Nursing Home Law

Types of Nursing Home Abuse

It can be a difficult decision to put an aging parent in a nursing home. However, a residential care facility may be the only option to keep older family members safe when they can no longer care for themselves. Nursing home care is expensive, and many families don’t have many options to place a parent. Unfortunately, not all nursing homes provide the best care.

Abuse of nursing home residents is a crime, but it is often under-reported. Some nursing home staff and administrators are never held accountable for abusing nursing home residents. It is crucial to report nursing home abuse so older people are protected and treated with respect. To learn about older adult rights and legal options, talk to a local older adult law attorney with experience in nursing home abuse cases.

What Are the Different Types of Nursing Home Abuse?

The Centers for Disease Control and Prevention (CDC) considers older adult abuse “an intentional act or failure to act that causes or creates a risk of harm to an older adult.” Nursing home abuse can take many forms. Common types of abuse include:

  • Physical abuse
  • Emotional abuse
  • Neglect
  • Abandonment
  • Sexual abuse
  • Financial abuse

Abuse of older people in residential care facilities is a common problem but often goes unreported. According to the National Center on Elder Abuse (NCEA), about 1 in 10 people aged 60 and older suffer abuse, neglect, or exploitation. Victims of abuse cases may not report abuse because they fear retaliation. Others may be unable to communicate due to mental impairment or Alzheimer’s.

Nursing home abuse can cause physical harm and mental health problems that continue for years. Many victims of nursing home abuse suffer emotional distress, depression, and anxiety.

Physical Abuse

Physical abuse can include hitting, slapping, or injuring older adults. Restraining a nursing home resident against their will or locking them in a room can also be considered physical abuse. Signs of nursing home abuse can include:

  • Unexplained bruising
  • Unexplained burns or scars
  • Broken bones
  • Injuries to the face, neck, or around the wrists or ankles

Emotional and Psychological Abuse

Emotional abuse can include making threats, humiliation, yelling, or ignoring residents in an assisted living facility. Isolation is another type of psychological mistreatment by keeping someone from seeing their friends or relatives. Signs of emotional or verbal abuse can include:

  • Depression
  • Confusion
  • Seems withdrawn
  • Changes in behavior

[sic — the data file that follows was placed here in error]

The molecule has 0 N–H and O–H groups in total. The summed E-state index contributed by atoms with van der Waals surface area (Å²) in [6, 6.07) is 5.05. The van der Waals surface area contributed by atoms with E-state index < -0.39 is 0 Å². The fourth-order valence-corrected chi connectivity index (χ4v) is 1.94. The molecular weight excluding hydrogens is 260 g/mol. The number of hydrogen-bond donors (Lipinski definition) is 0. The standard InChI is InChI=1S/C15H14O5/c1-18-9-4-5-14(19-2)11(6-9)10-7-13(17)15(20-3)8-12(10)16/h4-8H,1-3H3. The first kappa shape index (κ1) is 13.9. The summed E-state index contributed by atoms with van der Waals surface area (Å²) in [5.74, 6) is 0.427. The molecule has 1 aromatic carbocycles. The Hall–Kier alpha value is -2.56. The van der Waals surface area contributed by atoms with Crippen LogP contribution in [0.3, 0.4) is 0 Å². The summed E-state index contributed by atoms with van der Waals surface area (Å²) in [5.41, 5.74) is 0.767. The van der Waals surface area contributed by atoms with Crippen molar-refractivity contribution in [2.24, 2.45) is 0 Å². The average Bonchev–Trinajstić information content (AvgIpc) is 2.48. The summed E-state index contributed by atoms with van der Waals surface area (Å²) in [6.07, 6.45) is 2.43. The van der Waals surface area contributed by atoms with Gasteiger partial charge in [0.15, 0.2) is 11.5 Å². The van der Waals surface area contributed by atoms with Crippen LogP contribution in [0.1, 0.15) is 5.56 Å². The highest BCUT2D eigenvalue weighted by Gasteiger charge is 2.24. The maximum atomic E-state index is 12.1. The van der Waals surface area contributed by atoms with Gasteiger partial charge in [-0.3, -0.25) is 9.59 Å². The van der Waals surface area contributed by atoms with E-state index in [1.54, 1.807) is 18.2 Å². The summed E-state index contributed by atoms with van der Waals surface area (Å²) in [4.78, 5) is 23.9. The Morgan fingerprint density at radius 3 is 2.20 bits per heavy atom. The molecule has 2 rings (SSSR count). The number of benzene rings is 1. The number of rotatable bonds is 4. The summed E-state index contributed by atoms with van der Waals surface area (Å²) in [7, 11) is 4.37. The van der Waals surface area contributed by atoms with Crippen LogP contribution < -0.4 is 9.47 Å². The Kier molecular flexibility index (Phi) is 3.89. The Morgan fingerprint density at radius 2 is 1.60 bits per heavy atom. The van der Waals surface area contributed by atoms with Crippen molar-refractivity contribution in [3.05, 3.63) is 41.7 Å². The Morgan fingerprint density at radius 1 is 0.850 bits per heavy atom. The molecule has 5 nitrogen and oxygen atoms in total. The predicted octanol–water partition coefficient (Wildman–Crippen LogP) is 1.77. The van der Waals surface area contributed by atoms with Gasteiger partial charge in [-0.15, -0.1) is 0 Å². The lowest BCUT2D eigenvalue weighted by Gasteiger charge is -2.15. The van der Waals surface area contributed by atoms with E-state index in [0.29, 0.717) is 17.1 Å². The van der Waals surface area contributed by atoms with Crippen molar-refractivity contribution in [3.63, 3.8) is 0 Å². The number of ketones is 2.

• Reacts in fear to nursing home staff

Financial Exploitation

Older people in nursing homes are also targets for financial abuse. Nursing home staff members or members of the older adult’s family may exploit the older person by taking money or property. Financial abuse can include taking property by fraud, theft, or threat of harm. Signs of financial exploitation may include:

  • Change in banking practices
  • Unexplained withdrawals of large sums of money
  • Including additional names on a bank account or credit card
  • Sudden change in a will or trust

Identifying Neglect in a Nursing Home

Nursing home neglect involves a caregiver failing to provide for the older adult resident’s physical, emotional, and social needs. Neglect can include failing to provide food, water, access to clean facilities, medication, and health care. In a nursing home facility, neglect may involve not staffing the facility with enough qualified workers.

Neglect of older persons can be challenging to identify. Neglect can be occasional or gradual but can also be severe. Signs of abuse and neglect in a nursing home can include:

  • Dehydration or malnutrition
  • Sudden weight loss
  • Untreated bed sores
  • Poor hygiene
  • Over-medication
  • Untreated health problems
  • Unsafe living conditions

Sexual Abuse in Nursing Homes

Some older people in long-term care facilities are vulnerable to sexual abuse from nursing home staff or other residents. People with disabilities or memory problems can be at higher risk for sexual assault. Sexual abuse can include forcing an older adult to participate in sex acts or watch sexual activity. Warning signs of sexual abuse may include:

  • Bruising around the genitals or breasts
  • Sexually-transmitted diseases
  • Blood on sheets or clothing

How to Recognize Signs of Nursing Home Abuse

Nursing home residents may not report their abuse because they have problems communicating, memory problems, or out of fear. Some residents worry their reports of abuse won’t be taken seriously or believed. It may be up to friends and family members to look for signs of different types of older adult abuse.

Nursing home administrators and staff members can be very good at covering up signs of abuse. They may appear to care a lot for the health and well-being of residents, only to act the opposite behind closed doors. If you think there is a chance someone is suffering abuse, report it.

Reporting Nursing Home Abuse

Nursing home abuse is a crime. If you suspect abuse, neglect, exploitation, or other forms of abuse, report your concerns to your local authorities. Your state adult protective services (APS) can step in to protect vulnerable adults and stop the abuse. In some cases, state authorities may prosecute those involved in abuse so they face criminal penalties.

How Can Children of Nursing Home Residents Protect Their Parents?

If you suspect your parent may be suffering abuse or neglect in a nursing home, you may be able to help your loved one by talking to an experienced nursing home abuse lawyer. Even if you aren’t sure if there is abuse, take your observations and questions to a nursing home abuse attorney for an initial consultation.

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